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Inquiry-Based Learning Definition Essay (Critical Writing)

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Updated: Jul 21st, 2021

Introduction

Inquiry-based learning (IBL) is gaining more and more attention from modern educators as a method of encouraging children’s independent and creative activity. In Early Years training, this approach is particularly useful since young learners receive the opportunity to learn through real-life experiences and satisfy their eagerness to investigate processes around them. This paper includes an analysis of IB learning and teaching as a part of the Early Years programme and includes reflections on teacher identity. IBL is viewed as a beneficial strategy that has the potential to cultivate young learners’ hypothesising skills and encourage them to think independently and analytically.

Inquiry-Based Teaching Practices in Early Years Training

IBL is an approach to teaching and learning that presupposes children’s active participation in increasing their knowledge instead of passively receiving the knowledge of somebody else. Inquiries into the classroom dimension are governed by three principal frameworks: establishment of classroom objectives, recognition of an instructional approach to engage learners, and the teacher’s degree of direction (Kidman & Casinader, 2017). IBL practices are highly relevant to Early Years teaching since young children are particularly curious about everything surrounding them. Children’s natural eagerness for understanding processes happening in their lives is the major driver for IBL. However, it is also crucial to examine the function of the teacher in such a learning environment.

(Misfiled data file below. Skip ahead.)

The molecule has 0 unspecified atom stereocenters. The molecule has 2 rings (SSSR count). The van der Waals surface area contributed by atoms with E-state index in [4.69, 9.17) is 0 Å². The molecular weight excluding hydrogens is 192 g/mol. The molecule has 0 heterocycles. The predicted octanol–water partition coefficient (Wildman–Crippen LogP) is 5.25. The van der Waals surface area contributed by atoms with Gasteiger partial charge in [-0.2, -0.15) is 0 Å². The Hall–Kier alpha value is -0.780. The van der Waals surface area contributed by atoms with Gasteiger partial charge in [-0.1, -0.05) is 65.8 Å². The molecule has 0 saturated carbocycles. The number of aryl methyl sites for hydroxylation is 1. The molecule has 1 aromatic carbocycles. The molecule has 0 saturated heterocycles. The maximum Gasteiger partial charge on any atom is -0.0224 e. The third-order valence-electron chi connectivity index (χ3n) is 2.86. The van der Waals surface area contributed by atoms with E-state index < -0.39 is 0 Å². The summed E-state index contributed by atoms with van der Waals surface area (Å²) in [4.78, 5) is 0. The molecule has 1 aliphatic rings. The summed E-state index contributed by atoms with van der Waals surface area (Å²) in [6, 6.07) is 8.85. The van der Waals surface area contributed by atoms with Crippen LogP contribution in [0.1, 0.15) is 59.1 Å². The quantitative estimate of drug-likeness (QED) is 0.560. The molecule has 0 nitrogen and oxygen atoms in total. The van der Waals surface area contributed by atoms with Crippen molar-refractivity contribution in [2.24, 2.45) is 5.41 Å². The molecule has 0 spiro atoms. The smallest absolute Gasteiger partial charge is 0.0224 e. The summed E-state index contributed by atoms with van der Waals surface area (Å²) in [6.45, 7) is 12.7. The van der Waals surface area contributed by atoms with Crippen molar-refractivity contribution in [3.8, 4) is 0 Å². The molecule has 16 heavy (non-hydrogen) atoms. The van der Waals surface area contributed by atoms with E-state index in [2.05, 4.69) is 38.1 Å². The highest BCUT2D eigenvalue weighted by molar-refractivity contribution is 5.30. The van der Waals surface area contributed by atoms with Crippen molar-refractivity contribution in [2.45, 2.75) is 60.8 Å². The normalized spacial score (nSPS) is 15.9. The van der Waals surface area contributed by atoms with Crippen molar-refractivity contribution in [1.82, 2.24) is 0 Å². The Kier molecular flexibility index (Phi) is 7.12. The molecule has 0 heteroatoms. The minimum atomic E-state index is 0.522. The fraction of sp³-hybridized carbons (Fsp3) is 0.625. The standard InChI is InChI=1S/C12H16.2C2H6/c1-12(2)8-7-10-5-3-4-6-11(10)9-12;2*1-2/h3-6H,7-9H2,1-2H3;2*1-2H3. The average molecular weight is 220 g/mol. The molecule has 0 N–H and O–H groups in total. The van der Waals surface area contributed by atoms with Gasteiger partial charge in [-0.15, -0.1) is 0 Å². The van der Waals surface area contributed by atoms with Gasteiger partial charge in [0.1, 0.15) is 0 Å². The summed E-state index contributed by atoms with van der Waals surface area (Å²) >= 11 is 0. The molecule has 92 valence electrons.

When analysing IBL, specialists remark that using the term ‘learning’ undermines the role of teaching, which is at the core of this process. Scholars acknowledge the importance of teachers’ support and guidance when undertaking inquiries (Kidman & Casinader, 2017). However, at the same time, they note that the level of guidance should be carefully adjusted to students’ needs so that the line between active and passive learning will not be crossed. According to the basic hierarchy of inquiry-oriented teaching practices, the level of teacher direction may vary from exposition and narration to support and encouragement (Kidman & Casinader, 2017). At the highest point of the scale, which is called hypothetical inquiry, the teacher supports the learners’ inquiry but gives no direction, thus ensuring the process of learning is a creative activity (Kidman & Casinader, 2017). Therefore, it is necessary to take into consideration both the teaching and learning experiences when analysing the importance of IBL.